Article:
### by James Su, Vision Science

#### Teaching Effectiveness Award Essay, 2007

As a graduate student instructor for VS 203B, Dioptrics and Physical Optics, I have the pleasure of working with all of the sixty first-year optometry students, who view this course only as a mathematical prerequisite to passing their first year. In reality, this is a course where they can learn something applicable and useful for their future clinical rotations and real-life practice. As it turns out, they only study to memorize such jargon as “Keplerian,” “exit pupil,” “vignetting,” “Ramsden circle,” “field of view,” etc., the equations related to those terms, and sample problem sets. Who can blame them? They don’t see the connection between understanding the actual optics at work and their clinical practice. If they are learning to improve the visual experience of patients, the least they should understand is the underlying mechanism of how physical optics works, and that is best done by understanding the simple pieces of optics equipment.

Setting out to debunk their present notion of passing the class solely by memorizing equations and sample problems, I started bringing different pieces of optics equipment that would set the topic for the day’s discussion section. My favorite remains the Keplerian telescope discussion. At a glance, it is a small telescope with few elements: one plus lens as the eyepiece, a mirror to reflect the image, a prism in the middle to invert the image, and a plus lens as the objective. There are many equations that will describe the image size, the distance, and the magnification of such systems; however, I choose not to invoke the mathematical monstrosity with a lecture. Instead, I simply give a telescope to each group and ask them to take apart the telescope, list the elements, look at various objects through each, put them back together, and answer just one question: “What happens to the light rays that enter the system at each element?”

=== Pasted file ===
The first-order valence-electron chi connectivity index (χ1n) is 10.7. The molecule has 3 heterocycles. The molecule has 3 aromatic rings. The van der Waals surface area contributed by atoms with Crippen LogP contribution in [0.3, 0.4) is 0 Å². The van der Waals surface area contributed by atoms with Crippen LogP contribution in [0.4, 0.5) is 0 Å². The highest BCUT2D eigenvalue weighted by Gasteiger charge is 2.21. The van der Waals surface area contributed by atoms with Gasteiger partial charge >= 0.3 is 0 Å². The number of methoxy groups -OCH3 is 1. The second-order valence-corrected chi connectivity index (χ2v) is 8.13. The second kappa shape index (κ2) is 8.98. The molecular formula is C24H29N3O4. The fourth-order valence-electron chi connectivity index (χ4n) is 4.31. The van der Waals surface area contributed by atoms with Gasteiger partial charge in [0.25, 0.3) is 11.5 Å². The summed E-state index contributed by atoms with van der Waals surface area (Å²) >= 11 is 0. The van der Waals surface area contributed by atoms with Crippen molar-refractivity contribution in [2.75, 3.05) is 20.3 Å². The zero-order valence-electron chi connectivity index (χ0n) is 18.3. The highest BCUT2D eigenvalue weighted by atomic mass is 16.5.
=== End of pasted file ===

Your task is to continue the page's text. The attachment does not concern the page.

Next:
Right away the students are off to start writing and making sketches. At this point I just need to go around and answer any questions they have. Once I start hearing “oohs” and “ahas,” I know the students are starting to understand the physical effects of each of the telescope elements. The math comes naturally once the students understand what physically happens to the light rays that are squeezed, expanded, reflected, and bent. A colorful short clarifying sketch on the whiteboard easily sums up the discussion section, explaining how the projected image relates to the real-world object. Their field of view has just expanded.

One very revealing indication of the success of my teaching effort is that nearly all sixty students attend my discussion section every time. They all love the simple demonstrations that I frequently bring to the section. Many students have come up to me after class telling me how much more they understand through such demonstrations. The demonstrations also greatly encourage class participation by allowing students to interact with one another, debating what occurs with each element and fully understanding the combined result. In the end, the students have not only passed the class, they have gained a deeper appreciation for the optics of the eye.